Some free stuff is valuable, however. A red rose bush by my front door is welcoming visitors with sweet fragrance and dainty blossoms that bring a smile to my face. No credit cards or cash purchased the rose with branches woven into the stair railing and wrapped around my heart.mamarose My frail mama in her eighties, wearing a big straw sunhat, dug her trowel into the rich, black soil near the front window of her house – the window she looked through to watch the birds and her portion of the world pass by each day. A small stem with a delicate root system emerged, and with a big smile Mama presented it to me as a FREE gift. She isn’t there to look through the big window to see the blue birds and the brightly colored butterflies dart among her flowers anymore. Now, I gaze through my glass door to the flourishing rose bush and remember. Ah, yes, this is one of the valuable free gifts, worth more than the expensive ones that fade, rust, go out of style or tossed into the garbage.

What are your FREE gifts, worth more than money can buy?

A Bouquet, a Drawing and a Big Kiss
France heaped some of the free gifts into our arms without the necessary euros or credit cards in Jim’s wallet. We met new friends who lavished us with friendliness and kindness that we will treasure.IMG_0950 A lush bouquet of lilacs and roses was presented to me by a group of sweet children. One of the children, a little boy who is all-boy, rarely quiet and bursting with energy, drew a picture for me with a note in French. Translated from French the note said: “Hello, I hope you like the drawing. Love and a big kiss, Ilann.”


IMG_4644Thank you, Ilann! I love your picture of a French house with a giant tree, birds, a cat, the forest and a castle at the end of the road. You have a vivid imagination! Your artwork is safely kept in Alabama. I hope to see you again.

Occasionally, Jim’s wallet stayed in his pocket when we enjoyed a chateau visit. These rare, FREE CHATEAU tours were very welcome to lighten the cost of our trip. I am not complaining that the fee is too expensive at the castles and other monuments. I totally support the contributions for the upkeep as very worthwhile. IMG_1874Chateau Carrouges was a wonderful surprise and a free treat for Jim and me. We didn’t have any pictures to lure us to the site, so we were startled in a very good way when we crested the hill and looked down below to the pepper-pot towers and an orchard of flowering apple trees.IMG_1900 Yellow wildflowers and bluebells freshly decorated the grounds with their cry of spring and beyond the chateau, misty green hills beckoned in the distance. Chateau Carrouges, founded in the fourteenth century by Jean de Carrouges, has all of the attributes of a grand chateau with moats, terraces and a grand gatehouse. The chateau was in the Le Veneur de Tillieres family for almost 500 years before it was bought by the state. We found the gates open and no one to pay our admission fee for the entrance. The state lost on this one. We couldn’t enter the chateau, but the grounds were open for us to walk and enjoy. The chateau is constructed of brick, very unusual for the area and beautiful.IMG_1883IMG_1894 I fully enjoyed walking under the apple trees, heavy with pink blossoms, a delight for me to photograph and simply admire in the sunshine since we do not have apple orchards like these in the southern climate of Alabama. I had spotted a few apple orchards when Jim was driving, but none of them were convenient for a stop. I was pleased to have a whole orchard to myself. A few other tourists came and wandered around also, but we had it to ourselves most of the time. Such a wonderful FREE CHATEAU!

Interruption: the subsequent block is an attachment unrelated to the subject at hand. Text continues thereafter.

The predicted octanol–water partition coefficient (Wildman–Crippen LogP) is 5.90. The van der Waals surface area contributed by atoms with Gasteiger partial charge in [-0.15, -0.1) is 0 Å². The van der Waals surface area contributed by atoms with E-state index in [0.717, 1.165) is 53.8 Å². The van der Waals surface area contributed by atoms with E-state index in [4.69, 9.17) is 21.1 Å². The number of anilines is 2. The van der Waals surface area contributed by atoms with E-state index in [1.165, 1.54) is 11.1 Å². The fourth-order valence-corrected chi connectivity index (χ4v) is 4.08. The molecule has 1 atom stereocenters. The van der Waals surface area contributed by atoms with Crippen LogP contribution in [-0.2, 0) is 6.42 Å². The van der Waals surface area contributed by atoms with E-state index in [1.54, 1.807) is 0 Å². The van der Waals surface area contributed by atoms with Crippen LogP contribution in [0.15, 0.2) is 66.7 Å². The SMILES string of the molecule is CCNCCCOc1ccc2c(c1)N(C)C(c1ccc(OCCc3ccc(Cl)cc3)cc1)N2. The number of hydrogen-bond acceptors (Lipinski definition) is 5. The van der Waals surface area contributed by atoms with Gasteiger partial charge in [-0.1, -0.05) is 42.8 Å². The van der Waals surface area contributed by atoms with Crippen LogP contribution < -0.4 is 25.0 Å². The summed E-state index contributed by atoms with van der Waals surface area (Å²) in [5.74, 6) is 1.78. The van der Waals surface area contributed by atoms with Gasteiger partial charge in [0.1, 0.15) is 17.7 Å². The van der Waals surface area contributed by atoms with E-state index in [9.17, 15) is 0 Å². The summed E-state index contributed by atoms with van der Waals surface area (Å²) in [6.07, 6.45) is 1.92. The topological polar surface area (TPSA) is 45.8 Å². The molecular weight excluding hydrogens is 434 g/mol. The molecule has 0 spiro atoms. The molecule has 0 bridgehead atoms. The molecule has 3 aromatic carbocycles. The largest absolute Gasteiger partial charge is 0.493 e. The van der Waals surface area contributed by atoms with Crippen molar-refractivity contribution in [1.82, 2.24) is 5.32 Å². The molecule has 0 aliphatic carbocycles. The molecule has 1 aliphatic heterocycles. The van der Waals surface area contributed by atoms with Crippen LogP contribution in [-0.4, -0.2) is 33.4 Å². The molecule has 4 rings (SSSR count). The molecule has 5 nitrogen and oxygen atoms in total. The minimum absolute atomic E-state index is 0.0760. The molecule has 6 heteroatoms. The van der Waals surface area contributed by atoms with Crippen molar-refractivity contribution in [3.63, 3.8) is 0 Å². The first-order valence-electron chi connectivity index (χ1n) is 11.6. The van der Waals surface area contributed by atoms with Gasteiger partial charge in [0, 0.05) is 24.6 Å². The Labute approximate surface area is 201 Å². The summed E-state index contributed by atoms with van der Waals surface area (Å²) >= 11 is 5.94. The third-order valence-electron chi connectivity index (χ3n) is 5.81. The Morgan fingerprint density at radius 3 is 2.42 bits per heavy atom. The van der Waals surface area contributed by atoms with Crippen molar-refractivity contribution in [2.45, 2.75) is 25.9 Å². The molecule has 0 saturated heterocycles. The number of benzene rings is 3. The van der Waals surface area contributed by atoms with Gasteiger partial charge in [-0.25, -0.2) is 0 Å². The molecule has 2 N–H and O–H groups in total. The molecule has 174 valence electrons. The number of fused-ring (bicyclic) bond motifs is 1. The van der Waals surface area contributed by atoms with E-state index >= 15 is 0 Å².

Could it be Onslow?